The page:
Parts of their subsequent survival lie in the regard and mystique with which The Fall were held outside the UK. In the record shop I worked in almost twenty-five years ago, I came close to convincing a young Will Oldham to part with a portion of his fee from the previous night's concert for a mint copy of Fall In A Hole. On a visit to the Domino office Bill Callahan once enquired about the merits of 1997's Levitate, a record very few people I knew had bothered listening to. And despite his regular criticism of the band, Pavement covered The Classical from Hex Enduction Hour for a Peel Session that year. Its inclusion moved the DJ to send the band a personal note of thanks.

It's not difficult to imagine how exotic the early Fall must have seemed to young people in America with enquiring minds. On the 1981 live album A Part Of America Therein, the band are introduced as being from the 'From the riot torn streets of Manchester, England'. The Fall's music of that era is as evocative of Britain in the early 1980s as any World In Action documentary. The lyrics to 'Winter' feature a 'cleaning lady', 'alcoholics dry out house', and a 'feminist Austin maxi with anti nuclear sticker'. The accompanying music is played by a band with a listlessness that, like much of the country at the time, is almost pathological.

The performance the band gave on the Peel session version of 'Winter' is particularly dramatic. On many of these recordings Smith's voice is often louder in the mix and the BBC studio arrangements clearly suited the band. Perhaps Smith was also aware how symbiotic the relationship between The Fall, the radio session and the DJ had become. These were sessions listened to by people who resisted the idea of Smith as an avuncular curmudgeon. They saw him more as an avant-garde Johnny Cash: a man in a black leather jacket and the same neat haircut who was incapable of stopping and whose eyes had become ingrained with crow's feet at an early age. Someone who lived by their wits and was well aware they were sharper and more resilient than those of his contemporaries.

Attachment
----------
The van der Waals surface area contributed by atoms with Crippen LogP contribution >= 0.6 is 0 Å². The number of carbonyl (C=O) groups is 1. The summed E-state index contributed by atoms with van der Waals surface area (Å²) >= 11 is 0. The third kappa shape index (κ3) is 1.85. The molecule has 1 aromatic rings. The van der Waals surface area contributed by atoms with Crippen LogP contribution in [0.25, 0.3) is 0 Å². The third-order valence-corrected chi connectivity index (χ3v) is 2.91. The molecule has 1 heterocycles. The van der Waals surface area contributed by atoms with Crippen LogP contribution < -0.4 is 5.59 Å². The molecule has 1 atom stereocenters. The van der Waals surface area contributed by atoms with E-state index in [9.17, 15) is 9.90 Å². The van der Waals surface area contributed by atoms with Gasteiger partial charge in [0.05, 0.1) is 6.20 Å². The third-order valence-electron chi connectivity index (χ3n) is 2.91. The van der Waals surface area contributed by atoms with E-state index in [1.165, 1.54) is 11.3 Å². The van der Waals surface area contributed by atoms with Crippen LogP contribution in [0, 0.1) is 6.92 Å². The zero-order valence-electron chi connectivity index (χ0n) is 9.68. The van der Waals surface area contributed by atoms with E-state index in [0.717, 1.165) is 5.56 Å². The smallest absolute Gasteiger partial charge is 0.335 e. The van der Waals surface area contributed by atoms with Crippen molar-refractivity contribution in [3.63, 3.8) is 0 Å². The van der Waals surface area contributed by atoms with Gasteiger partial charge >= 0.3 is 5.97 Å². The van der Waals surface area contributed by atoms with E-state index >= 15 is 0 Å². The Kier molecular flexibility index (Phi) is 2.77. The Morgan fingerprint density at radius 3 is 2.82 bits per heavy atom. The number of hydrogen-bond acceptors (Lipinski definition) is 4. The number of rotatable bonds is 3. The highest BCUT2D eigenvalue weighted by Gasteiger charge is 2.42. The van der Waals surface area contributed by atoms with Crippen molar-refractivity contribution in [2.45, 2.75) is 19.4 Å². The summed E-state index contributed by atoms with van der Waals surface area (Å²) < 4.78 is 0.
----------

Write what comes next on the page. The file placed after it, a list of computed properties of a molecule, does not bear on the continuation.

Three years ago I invited Smith to do a Q&A at the stage at Green Man Festival I was then curating. He and the band arrived backstage in their usual manner, in a vehicle branded in the livery of Salford Van Hire. For two hours they sat in the sunshine decompressing from the journey down, laughing and drinking but not to excess, merely enjoying the moment.

 When it was time for Smith to take the stage I led him to the side entrance. His right arm shot out with an involuntarily spasm.

'Fucking hell' he whispered 'I didn't know it was this big, can you get us a beer?' I duly passed him a can that he downed in one, before strutted on to the stage with a theatrical sniff and his usual swagger. He received an ovation from the nine hundred people gathered there to see him and for a brief moment a smile cracked across his face. The interview was sponsored by the music magazine Mojo and consisted of questions sent in from its readers. For the next 50 minutes he held forth on matters that provoked his ire: music magazines, Mojo in particular, festivals, Stewart Lee and matters he found inspiring, including Ultramagnetic MCs and Methodism.

Fantastic Life.